“Marcus made a big mistake. He knows that. We talked about it extensively. He knows we don’t condone things of that matter. He has owned up to it. … Marcus is a young man that has been in the public eye for quite a bit. And I think we’d all agree for the highest percentage of the time, he has conducted himself as a tremendous young man. But he made a mistake that he’s going to pay for.”
Said athletic director Mike Holder, referencing an upcoming holiday, oddly enough: “He’s got a big valentine beating in his chest. He stands for a lot of great things about college athletics. Yeah, he made a mistake. But let’s not crucify him for it.”
If Smart is being criticized for lacking restraint, the superfan should be criticized for exacerbating the situation. As Ford said, fans are sitting closer to the court than ever before, and there should be decorum requirements. But fans do pay. And they are protected by freedom of speech, though, in these sort of cases, they should be tossed from the arena. Orr is known well enough in Big 12 circles that several former players called him out on Twitter after the episode, with John Lucas III writing, “I don’t forget a face he says a lot of crazy ish.” Former Texas Tech coach Pat Knight described Orr as “a great guy,” keeping in mind that Knight’s father, Bobby, was a notorious bully at Indiana. At least Orr, unlike some fans in these situations, issued an apology and suggested he won’t attend Texas Tech games the rest of this season.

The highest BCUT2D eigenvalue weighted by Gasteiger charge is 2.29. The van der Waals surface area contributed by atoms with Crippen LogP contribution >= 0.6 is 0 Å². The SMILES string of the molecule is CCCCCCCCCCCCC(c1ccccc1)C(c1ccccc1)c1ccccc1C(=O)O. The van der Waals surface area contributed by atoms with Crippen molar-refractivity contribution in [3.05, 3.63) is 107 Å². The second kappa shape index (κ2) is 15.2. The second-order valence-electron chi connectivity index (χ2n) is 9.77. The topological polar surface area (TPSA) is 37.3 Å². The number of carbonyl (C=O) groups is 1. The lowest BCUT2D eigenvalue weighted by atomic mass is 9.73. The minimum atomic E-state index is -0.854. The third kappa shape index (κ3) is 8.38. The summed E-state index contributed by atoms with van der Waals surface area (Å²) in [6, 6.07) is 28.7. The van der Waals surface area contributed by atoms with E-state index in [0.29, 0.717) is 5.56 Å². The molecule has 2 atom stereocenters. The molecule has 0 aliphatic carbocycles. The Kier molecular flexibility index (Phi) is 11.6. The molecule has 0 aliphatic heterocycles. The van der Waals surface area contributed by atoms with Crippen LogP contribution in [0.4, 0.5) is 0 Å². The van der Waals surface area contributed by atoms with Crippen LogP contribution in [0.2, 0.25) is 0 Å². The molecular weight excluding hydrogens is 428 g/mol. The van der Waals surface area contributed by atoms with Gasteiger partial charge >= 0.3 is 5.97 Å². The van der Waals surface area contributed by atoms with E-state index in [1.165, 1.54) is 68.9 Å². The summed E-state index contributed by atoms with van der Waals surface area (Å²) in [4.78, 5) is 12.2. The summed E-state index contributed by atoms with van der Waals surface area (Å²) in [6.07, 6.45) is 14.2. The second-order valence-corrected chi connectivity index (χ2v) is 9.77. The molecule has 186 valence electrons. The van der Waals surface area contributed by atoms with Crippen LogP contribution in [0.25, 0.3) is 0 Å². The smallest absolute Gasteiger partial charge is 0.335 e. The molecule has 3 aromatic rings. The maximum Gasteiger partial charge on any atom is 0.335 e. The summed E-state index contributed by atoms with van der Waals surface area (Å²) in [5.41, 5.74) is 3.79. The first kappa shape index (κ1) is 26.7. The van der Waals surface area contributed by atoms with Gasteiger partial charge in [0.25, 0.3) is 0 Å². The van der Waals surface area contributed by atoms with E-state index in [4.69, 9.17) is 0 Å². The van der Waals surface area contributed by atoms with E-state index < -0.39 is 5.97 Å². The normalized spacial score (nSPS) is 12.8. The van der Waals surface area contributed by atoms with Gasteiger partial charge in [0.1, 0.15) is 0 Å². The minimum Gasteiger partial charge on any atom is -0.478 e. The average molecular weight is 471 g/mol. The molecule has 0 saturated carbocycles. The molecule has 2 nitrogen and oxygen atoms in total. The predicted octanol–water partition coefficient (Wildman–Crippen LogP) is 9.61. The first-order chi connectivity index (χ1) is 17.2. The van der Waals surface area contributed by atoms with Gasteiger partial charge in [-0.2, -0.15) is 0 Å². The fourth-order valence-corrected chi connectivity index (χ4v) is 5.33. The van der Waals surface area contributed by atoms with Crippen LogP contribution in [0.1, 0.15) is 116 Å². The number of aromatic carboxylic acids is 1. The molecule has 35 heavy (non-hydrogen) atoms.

“I would like to take this opportunity to offer my sincere apologies to Marcus Smart, Oklahoma State, Tubby Smith and the Texas Tech men’s basketball program,” Orr said in a statement. “My actions last night were inappropriate and do not reflect myself or Texas Tech — a university I love dearly. I regret calling Mr. Smart a `piece of crap’ but I want to make it known that I did not use a racial slur of any kind. Additionally, I would like to offer my apologies to Texas Tech fans that have been embarrassed by the attention this incident has created.”